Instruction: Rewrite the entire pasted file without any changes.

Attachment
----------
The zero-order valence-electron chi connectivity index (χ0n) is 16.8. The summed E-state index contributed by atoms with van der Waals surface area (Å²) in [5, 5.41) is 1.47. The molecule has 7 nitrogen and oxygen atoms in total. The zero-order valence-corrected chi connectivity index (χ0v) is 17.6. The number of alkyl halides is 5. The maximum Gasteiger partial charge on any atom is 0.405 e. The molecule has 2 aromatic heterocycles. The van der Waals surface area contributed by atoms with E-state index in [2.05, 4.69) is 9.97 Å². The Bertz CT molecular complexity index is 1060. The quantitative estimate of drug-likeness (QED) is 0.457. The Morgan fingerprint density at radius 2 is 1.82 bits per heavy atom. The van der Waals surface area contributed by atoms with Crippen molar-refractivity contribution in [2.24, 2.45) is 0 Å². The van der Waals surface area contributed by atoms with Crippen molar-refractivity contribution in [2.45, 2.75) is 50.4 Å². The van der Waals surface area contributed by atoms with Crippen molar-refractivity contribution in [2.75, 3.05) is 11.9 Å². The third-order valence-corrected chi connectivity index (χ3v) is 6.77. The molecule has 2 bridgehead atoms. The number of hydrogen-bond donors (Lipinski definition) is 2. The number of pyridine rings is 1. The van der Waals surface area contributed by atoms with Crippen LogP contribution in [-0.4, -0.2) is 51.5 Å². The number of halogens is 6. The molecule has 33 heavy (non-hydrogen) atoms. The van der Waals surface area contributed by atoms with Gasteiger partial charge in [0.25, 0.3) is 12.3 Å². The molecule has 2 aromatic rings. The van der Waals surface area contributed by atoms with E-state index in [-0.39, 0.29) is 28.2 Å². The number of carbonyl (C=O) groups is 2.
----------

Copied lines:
The zero-order valence-electron chi connectivity index (χ0n) is 16.8. The summed E-state index contributed by atoms with van der Waals surface area (Å²) in [5, 5.41) is 1.47. The molecule has 7 nitrogen and oxygen atoms in total. The zero-order valence-corrected chi connectivity index (χ0v) is 17.6. The number of alkyl halides is 5. The maximum Gasteiger partial charge on any atom is 0.405 e. The molecule has 2 aromatic heterocycles. The van der Waals surface area contributed by atoms with E-state index in [2.05, 4.69) is 9.97 Å². The Bertz CT molecular complexity index is 1060. The quantitative estimate of drug-likeness (QED) is 0.457. The Morgan fingerprint density at radius 2 is 1.82 bits per heavy atom. The van der Waals surface area contributed by atoms with Crippen molar-refractivity contribution in [2.24, 2.45) is 0 Å². The van der Waals surface area contributed by atoms with Crippen molar-refractivity contribution in [2.45, 2.75) is 50.4 Å². The van der Waals surface area contributed by atoms with Crippen molar-refractivity contribution in [2.75, 3.05) is 11.9 Å². The third-order valence-corrected chi connectivity index (χ3v) is 6.77. The molecule has 2 bridgehead atoms. The number of hydrogen-bond donors (Lipinski definition) is 2. The number of pyridine rings is 1. The van der Waals surface area contributed by atoms with Crippen LogP contribution in [-0.4, -0.2) is 51.5 Å². The number of halogens is 6. The molecule has 33 heavy (non-hydrogen) atoms. The van der Waals surface area contributed by atoms with Gasteiger partial charge in [0.25, 0.3) is 12.3 Å². The molecule has 2 aromatic rings. The van der Waals surface area contributed by atoms with E-state index in [-0.39, 0.29) is 28.2 Å². The number of carbonyl (C=O) groups is 2.